But when it comes to emotions, the question is completely null and void. This is where today’s conversation is going to get uncomfortable. Nine times out of ten, I know you would rather ignore your big emotions. They’re inconvenient, frustrating, and often feel so boring and tiresome. Am I the only one bored by repeating emotions? If I am, then I’ll ask my therapist why that is. Regardless, our big emotions are seriously disruptive to our days – especially when we felt like we were cruising down easy street without a care in the world.

Maybe life finally felt a little more stable or “normal.” Maybe it felt like you had a grip on things and could handle the minor inconveniences. As a reminder, that’s what we call an open window of tolerance.

Then big emotions show up and slam the window shut so fast, you barely have time to get your fingers out of the way.

Are you the person who then says, “WHAT THE HELL? Where did these emotions come from?” Because I know I am often wondering how such intrusive thoughts and emotions could rise like a tsunami and completely derail my day.

There are typically two responses we see when these kind of whirlwind emotions emerge. The human tendency is to either minimize them and pretend they do not exist, or give into them and create a sense of melancholy ownership over the emotions themselves. Some may go so far as to overidentify with these big emotions, struggling then to find a way forward or through the emotions at all – and THIS behavior circles back to the first place of denying they’re real because eventually, we all get tired of feeling defined by our anger, sadness, or fear.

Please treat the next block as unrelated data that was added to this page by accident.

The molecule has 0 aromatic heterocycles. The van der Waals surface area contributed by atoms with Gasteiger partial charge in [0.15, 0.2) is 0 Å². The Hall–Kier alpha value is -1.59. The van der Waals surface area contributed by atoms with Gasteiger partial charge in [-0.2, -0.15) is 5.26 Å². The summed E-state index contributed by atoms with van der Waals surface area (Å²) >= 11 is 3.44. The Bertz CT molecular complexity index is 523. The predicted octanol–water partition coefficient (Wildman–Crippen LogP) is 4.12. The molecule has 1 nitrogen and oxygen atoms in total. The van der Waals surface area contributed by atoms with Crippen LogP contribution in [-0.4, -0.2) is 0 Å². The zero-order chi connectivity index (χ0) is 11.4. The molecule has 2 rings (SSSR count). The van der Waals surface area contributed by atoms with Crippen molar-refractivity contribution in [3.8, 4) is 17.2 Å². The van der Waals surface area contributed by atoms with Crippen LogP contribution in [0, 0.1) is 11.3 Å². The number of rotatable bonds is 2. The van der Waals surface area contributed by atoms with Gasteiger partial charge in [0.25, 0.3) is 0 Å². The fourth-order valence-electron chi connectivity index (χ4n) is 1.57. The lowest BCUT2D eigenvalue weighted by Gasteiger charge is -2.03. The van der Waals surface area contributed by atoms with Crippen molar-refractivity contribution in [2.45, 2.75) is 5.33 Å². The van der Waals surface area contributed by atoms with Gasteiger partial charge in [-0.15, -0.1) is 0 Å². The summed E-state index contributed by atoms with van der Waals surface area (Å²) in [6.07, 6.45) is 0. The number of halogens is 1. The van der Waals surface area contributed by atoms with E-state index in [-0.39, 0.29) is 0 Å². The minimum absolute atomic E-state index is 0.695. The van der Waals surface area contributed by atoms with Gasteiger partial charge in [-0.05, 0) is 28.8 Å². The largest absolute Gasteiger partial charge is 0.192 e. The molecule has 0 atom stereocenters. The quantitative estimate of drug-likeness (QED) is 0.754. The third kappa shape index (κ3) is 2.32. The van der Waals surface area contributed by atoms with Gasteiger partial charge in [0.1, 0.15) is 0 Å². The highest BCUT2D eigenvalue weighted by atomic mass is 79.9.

But what about another path? What about the option that says it’s okay if our emotions are meaningless?

I can hear you now. “But Mandy – your entire framework of grief support is based on creating meaning around our loss that matters to us as a griever! It’s about exploring those big emotions and uncovering what makes us feel alive, even amid the worst experiences of our lives. It’s about learning how to integrate the thoughts, emotions, feelings, and connective tissue in our experiences to the truth of who we are now, and how we plan to move forward.”

Okay, that might be my own inner world thought about the work I do, but you have to admit, it sounds really good, right?